BEIJING (AFP) - She was already beyond child-bearing age, but Ms Qelbinur Sedik says the Chinese authorities still forcibly sterilised her, part of what she describes as a systematic campaign to suppress births of Uyghurs and other minorities in the tense Xinjiang region.
In 2019, Ms Sedik - then aged 50 - says she begged the authorities to spare her from being fitted with the compulsory IUD (intrauterine device), as previous attempts resulted in severe pain and bleeding.
So community workers gave her no choice but to be sterilised at a clinic in her home city of Urumqi, under threat of police action if she refused.
Upon returning home, she says she bled non-stop for several days.
"Why would they extend this to women aged over 50, who've gone through menopause and have no way of giving birth?" she told Agence France-Presse (AFP) from Holland, where she is seeking asylum.
Ms Sedik, who still suffers from chronic pain and abnormal bleeding, is an ethnic Uzbek, one of the Turkic Muslim ethnic groups that live in Xinjiang.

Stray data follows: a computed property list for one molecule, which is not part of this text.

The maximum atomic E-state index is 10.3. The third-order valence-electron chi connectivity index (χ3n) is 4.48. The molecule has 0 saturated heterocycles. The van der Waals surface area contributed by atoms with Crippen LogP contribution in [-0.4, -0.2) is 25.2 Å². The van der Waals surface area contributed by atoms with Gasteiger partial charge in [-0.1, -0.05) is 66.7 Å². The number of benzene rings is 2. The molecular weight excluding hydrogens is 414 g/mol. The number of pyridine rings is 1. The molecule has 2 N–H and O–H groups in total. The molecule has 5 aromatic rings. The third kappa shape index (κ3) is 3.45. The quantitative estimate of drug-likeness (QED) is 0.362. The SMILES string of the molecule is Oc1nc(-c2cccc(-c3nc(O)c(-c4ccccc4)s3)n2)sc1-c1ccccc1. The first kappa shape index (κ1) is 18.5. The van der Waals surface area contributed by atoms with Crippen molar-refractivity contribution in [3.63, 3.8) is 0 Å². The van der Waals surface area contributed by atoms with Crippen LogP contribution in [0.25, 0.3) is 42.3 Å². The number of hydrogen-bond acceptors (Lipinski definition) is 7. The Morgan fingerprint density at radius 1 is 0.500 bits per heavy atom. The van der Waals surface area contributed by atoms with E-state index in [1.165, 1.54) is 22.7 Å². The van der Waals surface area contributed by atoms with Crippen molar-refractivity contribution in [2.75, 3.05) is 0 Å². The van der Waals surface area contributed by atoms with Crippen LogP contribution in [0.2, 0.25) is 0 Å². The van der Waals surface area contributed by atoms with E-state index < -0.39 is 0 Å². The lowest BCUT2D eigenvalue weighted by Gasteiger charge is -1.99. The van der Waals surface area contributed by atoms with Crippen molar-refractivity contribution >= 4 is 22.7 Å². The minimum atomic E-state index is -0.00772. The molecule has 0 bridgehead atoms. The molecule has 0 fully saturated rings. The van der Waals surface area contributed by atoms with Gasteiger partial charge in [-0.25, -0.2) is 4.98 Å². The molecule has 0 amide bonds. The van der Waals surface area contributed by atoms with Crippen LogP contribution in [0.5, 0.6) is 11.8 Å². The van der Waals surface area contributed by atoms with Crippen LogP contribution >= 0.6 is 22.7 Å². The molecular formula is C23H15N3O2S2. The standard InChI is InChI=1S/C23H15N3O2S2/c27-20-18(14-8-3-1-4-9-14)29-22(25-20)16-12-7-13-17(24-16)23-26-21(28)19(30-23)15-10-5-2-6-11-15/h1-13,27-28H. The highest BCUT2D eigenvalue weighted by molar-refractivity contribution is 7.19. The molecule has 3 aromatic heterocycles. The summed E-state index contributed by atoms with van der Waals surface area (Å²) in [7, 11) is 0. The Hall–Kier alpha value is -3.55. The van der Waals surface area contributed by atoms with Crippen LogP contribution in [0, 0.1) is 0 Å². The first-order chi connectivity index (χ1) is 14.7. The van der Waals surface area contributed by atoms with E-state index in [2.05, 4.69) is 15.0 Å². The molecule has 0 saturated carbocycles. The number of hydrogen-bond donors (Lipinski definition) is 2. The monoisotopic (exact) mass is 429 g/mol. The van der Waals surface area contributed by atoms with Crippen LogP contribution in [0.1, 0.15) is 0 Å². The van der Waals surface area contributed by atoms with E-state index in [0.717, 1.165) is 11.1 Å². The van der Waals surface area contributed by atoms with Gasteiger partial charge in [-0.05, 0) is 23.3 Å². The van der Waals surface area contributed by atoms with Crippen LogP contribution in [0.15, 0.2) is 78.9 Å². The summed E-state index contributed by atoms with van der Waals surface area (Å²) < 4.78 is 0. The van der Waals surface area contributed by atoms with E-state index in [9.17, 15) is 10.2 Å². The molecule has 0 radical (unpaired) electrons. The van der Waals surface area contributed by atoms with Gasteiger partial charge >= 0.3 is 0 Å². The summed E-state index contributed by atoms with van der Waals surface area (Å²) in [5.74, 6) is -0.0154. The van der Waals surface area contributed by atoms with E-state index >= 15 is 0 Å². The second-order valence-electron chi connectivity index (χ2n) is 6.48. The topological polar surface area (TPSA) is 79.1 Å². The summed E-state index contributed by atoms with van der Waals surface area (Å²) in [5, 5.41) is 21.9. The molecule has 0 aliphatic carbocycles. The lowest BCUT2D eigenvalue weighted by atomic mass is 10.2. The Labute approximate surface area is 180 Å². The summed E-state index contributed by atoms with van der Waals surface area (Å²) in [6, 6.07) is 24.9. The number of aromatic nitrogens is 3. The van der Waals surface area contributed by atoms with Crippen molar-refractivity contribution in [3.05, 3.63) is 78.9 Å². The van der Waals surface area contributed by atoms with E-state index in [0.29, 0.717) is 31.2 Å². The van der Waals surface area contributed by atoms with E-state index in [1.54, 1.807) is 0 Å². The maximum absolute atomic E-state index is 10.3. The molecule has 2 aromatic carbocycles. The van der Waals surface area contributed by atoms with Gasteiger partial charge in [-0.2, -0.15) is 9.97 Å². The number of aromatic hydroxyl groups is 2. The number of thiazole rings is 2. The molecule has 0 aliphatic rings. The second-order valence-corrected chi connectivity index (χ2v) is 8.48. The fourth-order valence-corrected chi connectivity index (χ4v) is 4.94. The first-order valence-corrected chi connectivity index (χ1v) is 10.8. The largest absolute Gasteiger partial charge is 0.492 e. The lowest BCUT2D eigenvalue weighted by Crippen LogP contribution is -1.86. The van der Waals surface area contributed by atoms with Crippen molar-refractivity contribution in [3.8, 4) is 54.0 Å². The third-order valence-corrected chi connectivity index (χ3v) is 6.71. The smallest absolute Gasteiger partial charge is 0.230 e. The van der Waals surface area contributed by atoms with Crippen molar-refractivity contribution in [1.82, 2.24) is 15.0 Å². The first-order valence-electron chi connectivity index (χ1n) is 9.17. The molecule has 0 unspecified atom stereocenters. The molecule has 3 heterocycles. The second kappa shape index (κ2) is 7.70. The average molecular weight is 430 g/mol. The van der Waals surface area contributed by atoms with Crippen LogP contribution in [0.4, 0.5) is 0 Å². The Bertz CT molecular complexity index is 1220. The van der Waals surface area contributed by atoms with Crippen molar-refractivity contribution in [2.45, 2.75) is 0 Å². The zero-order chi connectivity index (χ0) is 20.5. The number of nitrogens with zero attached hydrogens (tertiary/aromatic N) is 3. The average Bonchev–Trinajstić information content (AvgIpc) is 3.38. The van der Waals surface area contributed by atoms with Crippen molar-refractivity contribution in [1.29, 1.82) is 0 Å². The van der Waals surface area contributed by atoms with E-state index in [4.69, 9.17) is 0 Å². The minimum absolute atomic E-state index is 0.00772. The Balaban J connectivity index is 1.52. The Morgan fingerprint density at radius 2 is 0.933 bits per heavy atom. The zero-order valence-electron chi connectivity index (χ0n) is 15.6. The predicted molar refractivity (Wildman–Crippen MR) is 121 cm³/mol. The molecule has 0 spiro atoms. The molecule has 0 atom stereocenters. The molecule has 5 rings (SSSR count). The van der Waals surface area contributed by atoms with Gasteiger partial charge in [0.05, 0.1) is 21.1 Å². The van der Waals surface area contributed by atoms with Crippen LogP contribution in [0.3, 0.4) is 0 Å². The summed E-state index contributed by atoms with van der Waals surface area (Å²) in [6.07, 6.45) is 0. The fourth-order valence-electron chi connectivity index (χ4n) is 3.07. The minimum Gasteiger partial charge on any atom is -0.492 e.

In the north-west territory, official data shows birth rates have nearly halved between 2017 and 2019 - the steepest drop of all Chinese provinces and regions in that time and the most extreme globally since 1950, according to an analysis by the Australian Strategic Policy Institute (Aspi).
After reaching Europe, Ms Sedik said she was still in shock.
"I couldn't get out of bed for five months. I couldn't fall asleep. My daughter saw me crying every day," she recalls.
For decades, Xinjiang had some of China's highest birth rates, which led to rapid growth in the Uyghur population. Today, it is home to around 12 million mostly Muslim Uyghurs who make up half the population.
Large numbers of "illegal" births occurred outside strict birth limits - a maximum of three children for minorities in rural areas - as the authorities seemingly turned a blind eye.
Now, the pendulum has swung the other way as Beijing seeks to exert control over what it views as unruly minorities in a strategic border region.